By Dung Phan
The Philippines’ top diplomat says he rejected an offer from Chinese Foreign Minister Wang Yi to hold negotiations which ignored the ruling of an international tribunal invalidating Beijing’s sovereign claims in the South China Sea.
Shortly afterwards, Connecticut Senator Christopher Murphy tweeted, “We were first US elected officials to meet with Duterte. Says he will not trade territorial rights to China. Tribunal decisions non-negotiable.” If the President was planning to build better long-term relations with China, he may have to think again about that mindset.
On the afternoon of July 12, Duterte was irritated, according to one of his closest aides. He felt China was toying with him.” At least, he felt as if China was playing behind his back when Beijing told the Duterte administration what kind of response to the ruling would be acceptable. The Chinese ambassador had dinner with a Filippino minister, giving him a detailed list of commands after Duterte had offered him reassurances earlier the same day.
“Didn’t he trust what I told him?” asked Duterte. “I would have said some of those things, but because the embassy wants me to say them, I won’t.”
The battle of nationalism
To some Filipinos’ disappointment, there was no “victory” or “success” in the country’s first official response to the tribunal. The call for “restraint and sobriety” makes it sound like a concession speech. Yet the Duterte administration is more concerned with ensuring that the result of the arbitration does not lead to any further dispute. The president said he would seek a “soft landing” approach to China by a no “taunt or flaunt” policy.
Duterte knows that when it comes to China, he has to deal with the serious issues of sentiment and nationalism. According to expert on the area, Bill Hayton,” China’s claims in the South China Sea were always more emotional than historical. Beijing is concerned about its international image and the Chinese leadership tends to see that the downsides of being intransigent outweigh its advantages, especially since it wants to be respected as a superpower.”
And Duterte also knows about 80% of Filipinos supported the government’s efforts in getting the ruling. At a restaurant in Manila, a hundred people celebrated with joy and tears, some of whom painted the Philippines’ flags on their faces. On the shore of Manila Bay, protesters released some 1,000 balloons in the white, blue, red and yellow colours of the Philippine flag. The hashtag #Chexit (or China Exit) soon became the number one topic in the country on Twitter with many chanting, “It’s time for President Duterte to fly his jet ski and plant the Philippines flag on disputed islands.”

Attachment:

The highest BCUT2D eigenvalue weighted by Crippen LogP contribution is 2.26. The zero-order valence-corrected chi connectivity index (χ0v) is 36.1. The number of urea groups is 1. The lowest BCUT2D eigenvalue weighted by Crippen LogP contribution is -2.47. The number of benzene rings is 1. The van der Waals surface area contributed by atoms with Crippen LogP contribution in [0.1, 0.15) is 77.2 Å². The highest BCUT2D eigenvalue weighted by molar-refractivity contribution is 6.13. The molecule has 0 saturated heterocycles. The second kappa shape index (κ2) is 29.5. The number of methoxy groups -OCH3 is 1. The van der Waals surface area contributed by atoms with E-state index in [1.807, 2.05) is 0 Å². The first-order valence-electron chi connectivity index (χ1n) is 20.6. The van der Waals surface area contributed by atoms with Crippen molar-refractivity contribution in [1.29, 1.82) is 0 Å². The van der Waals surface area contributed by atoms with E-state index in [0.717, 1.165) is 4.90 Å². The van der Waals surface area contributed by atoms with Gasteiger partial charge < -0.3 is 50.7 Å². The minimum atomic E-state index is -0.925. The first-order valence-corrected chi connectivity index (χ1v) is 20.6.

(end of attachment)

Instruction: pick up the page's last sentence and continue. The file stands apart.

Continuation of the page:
However binding and unchallengeable the PCA’s rulings, it has no enforcement power. And at the centre of the fight for nationalist pride are vulnerable Filipino fishermen who continue to run into Chinese fleets. The government vessels are still blocking them from approaching the disputed Scarborough Shoal two days after the tribunal and they say that coast guards are telling them to “leave this area immediately.”
Fisheries de facto account for about 1% of Philippine GDP. Not a whole lot, but more than a little. And as a leader who is very likely to focus on domestic priorities, Duterte has to be concerned. He often expresses a preference for a foreign policy that creates an international environment most beneficial to achieving his domestic priorities, rather than taking an approach in which foreign policy sticks to a consistent direction.
And his approach does seem effective. Walden Bello, representative in the 14th and 15th congress of the Republic of the Philippines recently said despite his opposition to Duterte on the issue of human rights and due process, “when it comes to securing the national interest of the Philippines, I stand fully behind him.”
However, whether or not the ruling can make a change to national sentiment, the truth is that China is hugely important to the Philippines in terms of economic ties and tourism. It is the country’s largest trading partner, buying a quarter of its exports last year for $19 billion.” In other words, China is a potential source of investment and aid for the kind of reform program Duterte has planned.
Yet it is precisely Philippine nationalism that is likely to prevent him from being too obliged to China. Nearly all Filipinos (91%) express trust in Duterte as the head of the state. Is that trust well-placed? Time, and negotiations, will tell.